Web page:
For travelers who want to get in as much of Kanazawa as possible while staying only a single night, I recommend this walking route around the city!
11:00 ► Kanazawa Station
Take a few minutes to appreciate the building in which you’ve arrived. With an open concourse featuring the region’s finest craftworks, a towering wooden gate designed after drums of Noh theatre, and an expansive glass roof, it’s no wonder that Kanazawa Station makes nearly every list of the best stations in Japan.
Head to the Kenrokuen Gate (East Exit) for a taxi or hop a bus. (More details on our “Access” page.)
11:30 ► Kaname Inn Tatemachi: Lobby
Drop off your luggage at Kaname Inn and pre-check in.
Check-in time may not be until 15:00, but we can get everything ready for you so that all you have to do when your room is ready is pick up the key.
You can save even extra time by having your luggage shipped to the hotel in advance. Just let us know to expect it and make sure the name on the shipping form matches your room reservation name.
12:00 ► Oyama Shrine
Insider tip: You may be tempted to backtrack along the main road, but following the smaller roads behind the hotel will show more of the everyday life of the city, as well as a lovelier view.
Oyama Shrine isn’t just the most popular shrine in Kanazawa. It’s also a history museum, art gallery, and private garden, all rolled up into one.
Rain is a part of Kanazawa’s atmosphere and experience, but should it put you off walking, you can skip Oyama and instead take a bus from the Katamachi stop near Kaname Inn and get to the next destination in 7 minutes…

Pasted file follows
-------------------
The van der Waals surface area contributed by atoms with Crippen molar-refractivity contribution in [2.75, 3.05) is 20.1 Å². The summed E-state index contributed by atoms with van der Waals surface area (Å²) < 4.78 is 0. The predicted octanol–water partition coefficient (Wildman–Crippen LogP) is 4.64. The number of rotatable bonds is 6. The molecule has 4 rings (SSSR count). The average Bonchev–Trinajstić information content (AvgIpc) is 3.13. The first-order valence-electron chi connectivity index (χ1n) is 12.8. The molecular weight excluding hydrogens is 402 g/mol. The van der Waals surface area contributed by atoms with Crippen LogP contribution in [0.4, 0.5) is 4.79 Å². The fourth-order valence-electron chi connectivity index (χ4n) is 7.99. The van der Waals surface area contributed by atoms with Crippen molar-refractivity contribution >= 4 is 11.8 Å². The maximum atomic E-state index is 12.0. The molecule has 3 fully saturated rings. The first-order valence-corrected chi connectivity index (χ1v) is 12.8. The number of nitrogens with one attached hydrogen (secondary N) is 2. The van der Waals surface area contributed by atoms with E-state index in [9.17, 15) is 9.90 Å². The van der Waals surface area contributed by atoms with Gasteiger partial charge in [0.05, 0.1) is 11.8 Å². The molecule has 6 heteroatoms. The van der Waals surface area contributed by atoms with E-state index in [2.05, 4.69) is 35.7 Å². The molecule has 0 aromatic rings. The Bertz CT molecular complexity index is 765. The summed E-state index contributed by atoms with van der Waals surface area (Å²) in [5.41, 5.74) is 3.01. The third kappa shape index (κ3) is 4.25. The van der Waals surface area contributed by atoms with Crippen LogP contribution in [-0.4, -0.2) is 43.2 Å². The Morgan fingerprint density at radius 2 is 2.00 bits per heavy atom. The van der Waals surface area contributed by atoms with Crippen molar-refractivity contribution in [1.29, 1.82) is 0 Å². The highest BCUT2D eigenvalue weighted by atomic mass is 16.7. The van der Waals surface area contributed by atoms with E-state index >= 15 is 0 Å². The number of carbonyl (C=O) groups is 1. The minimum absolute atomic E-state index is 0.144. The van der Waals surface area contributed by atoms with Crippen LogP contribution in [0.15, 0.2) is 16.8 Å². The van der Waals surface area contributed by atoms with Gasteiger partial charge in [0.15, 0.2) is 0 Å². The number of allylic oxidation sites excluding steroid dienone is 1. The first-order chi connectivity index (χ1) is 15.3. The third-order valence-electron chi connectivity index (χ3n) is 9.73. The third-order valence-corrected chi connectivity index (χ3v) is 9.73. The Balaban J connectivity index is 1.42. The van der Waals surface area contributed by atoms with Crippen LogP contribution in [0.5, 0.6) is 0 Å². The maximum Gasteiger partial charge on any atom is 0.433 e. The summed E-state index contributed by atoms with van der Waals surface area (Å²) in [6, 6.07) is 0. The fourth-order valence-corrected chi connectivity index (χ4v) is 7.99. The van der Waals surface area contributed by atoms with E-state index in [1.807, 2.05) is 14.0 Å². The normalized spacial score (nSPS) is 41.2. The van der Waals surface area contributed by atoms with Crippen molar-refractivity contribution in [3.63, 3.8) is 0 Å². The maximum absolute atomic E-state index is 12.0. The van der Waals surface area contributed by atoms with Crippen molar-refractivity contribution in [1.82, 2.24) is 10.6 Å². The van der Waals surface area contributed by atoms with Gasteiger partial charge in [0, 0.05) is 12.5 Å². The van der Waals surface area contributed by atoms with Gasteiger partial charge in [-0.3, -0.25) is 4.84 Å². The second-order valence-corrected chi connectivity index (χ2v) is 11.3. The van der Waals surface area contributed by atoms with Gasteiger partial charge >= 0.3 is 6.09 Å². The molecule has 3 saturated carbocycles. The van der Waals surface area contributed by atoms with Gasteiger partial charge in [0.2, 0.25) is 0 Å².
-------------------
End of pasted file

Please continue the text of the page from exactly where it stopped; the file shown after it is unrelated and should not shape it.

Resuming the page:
12:30 ► Omicho Market
Insider tip: With the port closing on Sundays, many shops may also not be open on that day, and Wednesday is a common holiday for many Japanese shops. Check ahead if you’re unsure!
Known as “Kanazawa’s Kitchen,” Omicho Fish Market is always bustling midday. It’s great for both breakfast and lunch. (Several of the sushi shops open extra early!) Seafood rice bowls are the most popular (and pricey) dishes there, but we like Hiroshi’s approach of eating and drinking on the go while you tour.
13:30 ► Kanazawa Castle Park: Gyokusen’inmaru Garden
The north entrance of Kanazawa Castle Park, the Kuro-mon Gate, is only a few minutes away from Omicho Market. I recommend strolling down the west side first and find Gyokusen’inmaru Garden. This recently restored miniature viewing garden was the private garden of the local royal family.
14:00 ► Kanazawa Castle Park: Kanazawa Castle
The stairs from Gyokusen’inmaru Garden lead up to the plateau on which this Japanese castle sits. Kanazawa Castle is distinct from others in Japan by its enlongated form and diamond-angled Higashi Yagura turret with custom-built carpentry. Check out the Kahoku-mon Gate on the north side for this view.
14:30 ► Kenroku-en Garden
Insider tip: Kenroku-en opens from 8:00, so if you have an extra night to spare, I recommend coming again very early before the crowd rolls in, especially during high seasons in April and November.
Exit Kanazawa Castle Park through the east-most Ishikawa-mon Gate to cross the bridge to reach Kenroku-en Garden. Also once a (much smaller) private garden, Kenroku-en expanded massively to become one of the “Three Great Gardens of Japan,” and the only one to incorporate all six elements of Chinese garden aesthetic, earning its name meaning “Six Elements Garden.”
15:00 ► Seisonkaku Villa